The median follow-up time was 48 months (range, 1-190 months) for all POEMS syndrome patients, 38 months (range, 2-137 months) for IS patients, and 48 months (range, 1-190 months) for non-IS patients. At the time of the last follow-up for patients with POEMS syndrome and IS, 3 patients (7.3%) were lost to follow-up and 11 patients (26.8%) died. Among the deceased patients, 8 died of infections, 2 died of disease progression, and 1 died of secondary malignancy after treatment with RD and ASCT.

The 3-year overall survival (OS) rates in patients with IS was 71.0% and for those without IS, it was 88.5% (P = .002; Figure 3A). The 3-year OS rates in IS patients with recurrent and singular attacks were similar (67.7% and 73.7%, respectively, P = .696; Figure 3B).

Figure 3.

OS in IS patients with POEMS syndrome. (A) Survival in IS and non-IS patients with POEMS syndrome. (B) Survival in IS patients with recurrent and singular attacks.

Figure 3.

OS in IS patients with POEMS syndrome. (A) Survival in IS and non-IS patients with POEMS syndrome. (B) Survival in IS patients with recurrent and singular attacks.

Discussion

In this retrospective cohort study, we analyzed 510 consecutive Chinese patients with POEMS syndrome, including 41 patients with comorbid IS. Our study had 3 novel findings. First, we discovered that 8.0% of patients with POEMS syndrome developed IS. Compared with the non-IS group, IS patients were older and had higher ONLS scores. Second, we found that IS in the majority of patients occurred before or immediately after the diagnosis of POEMS syndrome. Approximately one-half of IS occurrences were multifocal and one-third were recurrent. Indeed, to prevent IS recurrence, anti-atherosclerotic drugs may be not sufficient, but anti-plasma cell treatment seems essential. Third, patients with IS had a lower OS compared with non-IS patients.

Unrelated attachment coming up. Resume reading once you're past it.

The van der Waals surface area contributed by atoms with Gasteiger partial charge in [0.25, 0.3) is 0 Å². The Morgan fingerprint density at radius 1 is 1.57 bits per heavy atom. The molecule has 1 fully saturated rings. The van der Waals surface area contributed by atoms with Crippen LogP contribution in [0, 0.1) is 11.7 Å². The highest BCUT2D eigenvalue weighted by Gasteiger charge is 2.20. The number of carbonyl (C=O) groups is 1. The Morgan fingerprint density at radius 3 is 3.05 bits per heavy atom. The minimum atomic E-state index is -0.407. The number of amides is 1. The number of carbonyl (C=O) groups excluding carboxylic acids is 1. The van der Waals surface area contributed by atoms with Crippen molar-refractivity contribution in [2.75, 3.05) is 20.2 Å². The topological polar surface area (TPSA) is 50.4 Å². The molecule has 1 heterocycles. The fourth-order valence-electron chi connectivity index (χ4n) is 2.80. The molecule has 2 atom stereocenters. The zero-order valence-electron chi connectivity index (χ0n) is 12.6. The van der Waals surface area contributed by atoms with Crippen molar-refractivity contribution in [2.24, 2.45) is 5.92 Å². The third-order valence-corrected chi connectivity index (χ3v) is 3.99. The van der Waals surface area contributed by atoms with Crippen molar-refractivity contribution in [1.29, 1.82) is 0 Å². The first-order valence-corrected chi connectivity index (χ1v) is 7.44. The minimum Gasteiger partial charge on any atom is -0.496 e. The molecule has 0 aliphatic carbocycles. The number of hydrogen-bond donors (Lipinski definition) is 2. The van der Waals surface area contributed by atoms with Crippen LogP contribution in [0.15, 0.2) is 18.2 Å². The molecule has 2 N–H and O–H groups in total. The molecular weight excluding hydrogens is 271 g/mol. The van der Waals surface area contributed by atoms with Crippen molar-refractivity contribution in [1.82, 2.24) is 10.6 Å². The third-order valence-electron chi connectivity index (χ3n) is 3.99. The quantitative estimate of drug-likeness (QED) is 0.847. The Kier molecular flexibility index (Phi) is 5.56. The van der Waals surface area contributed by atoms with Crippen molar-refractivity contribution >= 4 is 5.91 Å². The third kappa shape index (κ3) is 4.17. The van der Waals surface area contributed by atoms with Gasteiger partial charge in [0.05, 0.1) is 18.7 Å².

According to our analysis, 41 patients with POEMS syndrome (8.0%) had IS, which was less than that reported by Dupont et al.6  Although the median age of the patients in the IS group was 7 years older than that of the patients in the non-IS group, the median age was much younger than the typical age range reported in stroke registries for white and Chinese people.19-21  In agreement with other published case series of patients with POEMS syndrome and an IS event,6,22  the frequencies of stroke risk factors such as diabetes mellitus, hypertension, and cardiac arrhythmias occurring in our study were lower than those in the stroke registries,19-21  but the prevalence of multifocal lesions and large vessel stenosis was more common.

The pathophysiologic mechanism underlying IS in patients with POEMS syndrome has not been elucidated. Ninety-three percent (38 of 41) of IS events occurred before or immediately after the diagnosis of POEMS symptoms, suggesting that active disease may be an indicator for IS susceptibility.6  There are several possible explanations for the occurrence of IS in our patients. First, hyperfibrinogenemia in our cohort and in other reports22-26  is believed to trigger a hypercoagulative state. Thrombocytosis,4,6  polycythemia,4,27  bone marrow plasma cell proliferation,6  and high levels of circulating proinflammatory cytokines such as VEGF10,22  have also been reported to increase the risk of IS; however, our study showed that these factors were identical in IS and non-IS patients. Second, large vessel stenosis or occlusions or structural anomalies confirmed by MRA or CTA, especially in patients with no known risk factors for atherosclerosis, is thought to be the cause of stroke. In our study, 7 of 8 patients who underwent MRA had internal carotid artery and/or other proximal intracranial artery stenosis or occlusion, similar to that reported by Dupont et al.6  Yaghi et al28  described 1 patient with POEMS syndrome and recurrent stroke whose temporal artery biopsies were negative for an inflammatory process but showed thickening of blood vessels, which distinguishes vasculopathy from vasculitis and atherosclerosis. Angiogenesis within the adventitia of vessel walls induced by VEGF also plays an important role in the pathogenesis of chronic inflammation of vessel walls.22,29-31